I don’t know why asking for help has been such a personal challenge for me. Perhaps some pioneer gene buried deep inside my psyche cautions me to stand alone against the wilderness. No, that can’t be right. My pioneering ancestors must have known the value of asking for help. Otherwise, how could they have coped with New World winters and failing crops? Whatever the reason, I’ve spent far too many years being reluctant to ask for help, particularly with my writing career.
Thank goodness I finally realized the error of my ways. The truth is that most people love to be helpful. And they particularly like to help writers. I don’t know why. They just do.
Here are four things to keep in mind when asking for help as an author:
Define exactly what you want before you approach someone
People are busy and appreciate a specific request that they can satisfy easily. For example, don’t ask a PR expert for “help with my marketing.” Instead, ask them to read and evaluate your press release. If they say yes, email the press release in a Word or Google document that they can add comments to and email back. Make things easy for them.
Keep your request reasonable
Don’t ask for the stars; ask for a tiny slice of the moon. It’s the opposite of bargaining. Instead of starting high and coming down to a reasonable price, start low with a doable request. Inevitably, you’ll be pleasantly surprised when the person offers more help than you asked for.
Find the right person
Take the time to find the person who can deliver the help you need. For example, I needed to know the value of a small painted panel by an unknown artist from the 14th century. I emailed an auction company in Vienna asking for the name of the person in charge of medieval art. I received the name of the correct person who I then emailed with a set of specific questions. To my surprise, I received a phone call one morning from a charming man who systematically answered every one of my questions. He didn’t need to be so helpful–but he was!
Give them something in return
Most people are pleased to help and expect nothing in return. However, everyone appreciates gratitude and often payment even if they don’t ask for it. For help that amounts to no more than a few hours, send a handwritten thank-you card and then offer to do something for them that requires skills you possess and they do not. For example, I love working with Excel and so I set up an invoicing system for a friend in exchange for her help with my jacket blurb. If the person provides significant help such as reading drafts of your novel and providing you with expert advice, then offer to pay them. I offer an honorarium of $200-$500–particularly to academics–and most accept. The money has always been well spent.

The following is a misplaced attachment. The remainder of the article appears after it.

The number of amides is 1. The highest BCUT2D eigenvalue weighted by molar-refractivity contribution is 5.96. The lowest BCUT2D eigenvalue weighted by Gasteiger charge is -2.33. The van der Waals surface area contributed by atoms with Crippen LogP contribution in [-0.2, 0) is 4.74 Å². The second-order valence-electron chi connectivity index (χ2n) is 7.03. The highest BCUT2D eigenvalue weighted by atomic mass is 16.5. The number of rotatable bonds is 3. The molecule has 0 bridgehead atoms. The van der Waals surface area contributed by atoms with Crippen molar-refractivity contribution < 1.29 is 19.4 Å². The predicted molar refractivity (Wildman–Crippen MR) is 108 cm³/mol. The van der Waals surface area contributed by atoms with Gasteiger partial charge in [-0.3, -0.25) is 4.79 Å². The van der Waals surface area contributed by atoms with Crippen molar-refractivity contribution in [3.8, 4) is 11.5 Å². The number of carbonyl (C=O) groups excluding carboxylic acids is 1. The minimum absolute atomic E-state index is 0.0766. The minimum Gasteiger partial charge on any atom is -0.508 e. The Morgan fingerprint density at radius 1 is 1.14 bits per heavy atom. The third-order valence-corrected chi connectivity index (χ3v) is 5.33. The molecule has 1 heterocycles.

And, of course, always mention everyone who helped you on your writing journey in your acknowledgements.
I’ll share two of my favourite examples of how asking for help enabled me to finish and publish The Towers of Tuscany.
With great trepidation, I approached an expert in medieval art at a local university. I couldn’t imagine her taking the time from her busy academic schedule to talk to a fledgling historical novelist. Why should she help me? Well, it turned out that not only did she help me, she became one of my biggest supporters. She listened to my plot ideas, corrected my historical misconceptions, offered advice about plausible scenes, and recommended research materials. She also read two drafts of the novel and became my official and paid historical advisor. She even provided me with contacts to set up three presentations about the novel to groups in the community.
Here’s another example. I wanted to include “blurbs” from novelists writing in my genre on the cover of The Towers of Tuscany. As an independently published author at the time, I had no big publisher to help me get in touch with famous authors and no clout. But what did I have to lose? I wrote a carefully worded email to six authors who all wrote in my genre. All six had multiple novels published, several were best sellers, and I’m sure that all of them were busy. My query included the first chapter of my novel so the authors could determine quickly if I was worth reviewing. I was stunned when five out of the six novelists responded. Of these five, only one declined because she was too busy. I ended up receiving marvelous cover blurbs from three of the four novelists, and the fourth one probably would have contributed except that by the time she responded, the novel was already on its way to the printer.
So don’t be afraid to ask for help in the course of your life journey–as a writer or anything else. If you are confident and humble, specific and grateful, people will go out of their way to help you. And best of all, you will then have an opportunity to help them back.
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